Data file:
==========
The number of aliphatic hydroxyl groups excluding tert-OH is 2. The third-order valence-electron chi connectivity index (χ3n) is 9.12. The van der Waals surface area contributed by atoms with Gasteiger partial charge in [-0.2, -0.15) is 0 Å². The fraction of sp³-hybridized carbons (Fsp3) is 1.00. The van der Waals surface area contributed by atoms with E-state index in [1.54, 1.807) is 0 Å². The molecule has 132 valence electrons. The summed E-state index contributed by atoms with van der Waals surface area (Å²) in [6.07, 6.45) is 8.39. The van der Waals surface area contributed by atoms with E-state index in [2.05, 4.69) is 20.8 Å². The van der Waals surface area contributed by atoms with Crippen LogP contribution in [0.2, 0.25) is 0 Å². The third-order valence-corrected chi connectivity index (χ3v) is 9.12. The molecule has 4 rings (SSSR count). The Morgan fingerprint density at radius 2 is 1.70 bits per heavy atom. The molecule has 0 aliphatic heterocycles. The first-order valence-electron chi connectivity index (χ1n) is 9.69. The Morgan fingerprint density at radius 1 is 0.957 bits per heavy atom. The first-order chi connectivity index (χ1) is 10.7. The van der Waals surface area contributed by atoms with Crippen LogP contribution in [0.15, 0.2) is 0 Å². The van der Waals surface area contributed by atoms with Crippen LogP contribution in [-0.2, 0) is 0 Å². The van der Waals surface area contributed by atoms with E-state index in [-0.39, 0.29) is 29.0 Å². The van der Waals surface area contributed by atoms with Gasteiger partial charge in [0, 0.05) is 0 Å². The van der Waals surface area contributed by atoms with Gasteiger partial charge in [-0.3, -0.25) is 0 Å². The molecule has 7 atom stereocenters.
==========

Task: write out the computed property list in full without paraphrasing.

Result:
The number of aliphatic hydroxyl groups excluding tert-OH is 2. The third-order valence-electron chi connectivity index (χ3n) is 9.12. The van der Waals surface area contributed by atoms with Gasteiger partial charge in [-0.2, -0.15) is 0 Å². The fraction of sp³-hybridized carbons (Fsp3) is 1.00. The van der Waals surface area contributed by atoms with E-state index in [1.54, 1.807) is 0 Å². The molecule has 132 valence electrons. The summed E-state index contributed by atoms with van der Waals surface area (Å²) in [6.07, 6.45) is 8.39. The van der Waals surface area contributed by atoms with E-state index in [2.05, 4.69) is 20.8 Å². The van der Waals surface area contributed by atoms with Crippen LogP contribution in [0.2, 0.25) is 0 Å². The third-order valence-corrected chi connectivity index (χ3v) is 9.12. The molecule has 4 rings (SSSR count). The Morgan fingerprint density at radius 2 is 1.70 bits per heavy atom. The molecule has 0 aliphatic heterocycles. The first-order valence-electron chi connectivity index (χ1n) is 9.69. The Morgan fingerprint density at radius 1 is 0.957 bits per heavy atom. The first-order chi connectivity index (χ1) is 10.7. The van der Waals surface area contributed by atoms with Crippen LogP contribution in [0.15, 0.2) is 0 Å². The van der Waals surface area contributed by atoms with Crippen LogP contribution in [-0.2, 0) is 0 Å². The van der Waals surface area contributed by atoms with E-state index in [-0.39, 0.29) is 29.0 Å². The van der Waals surface area contributed by atoms with Gasteiger partial charge in [0, 0.05) is 0 Å². The van der Waals surface area contributed by atoms with Gasteiger partial charge in [-0.3, -0.25) is 0 Å². The molecule has 7 atom stereocenters.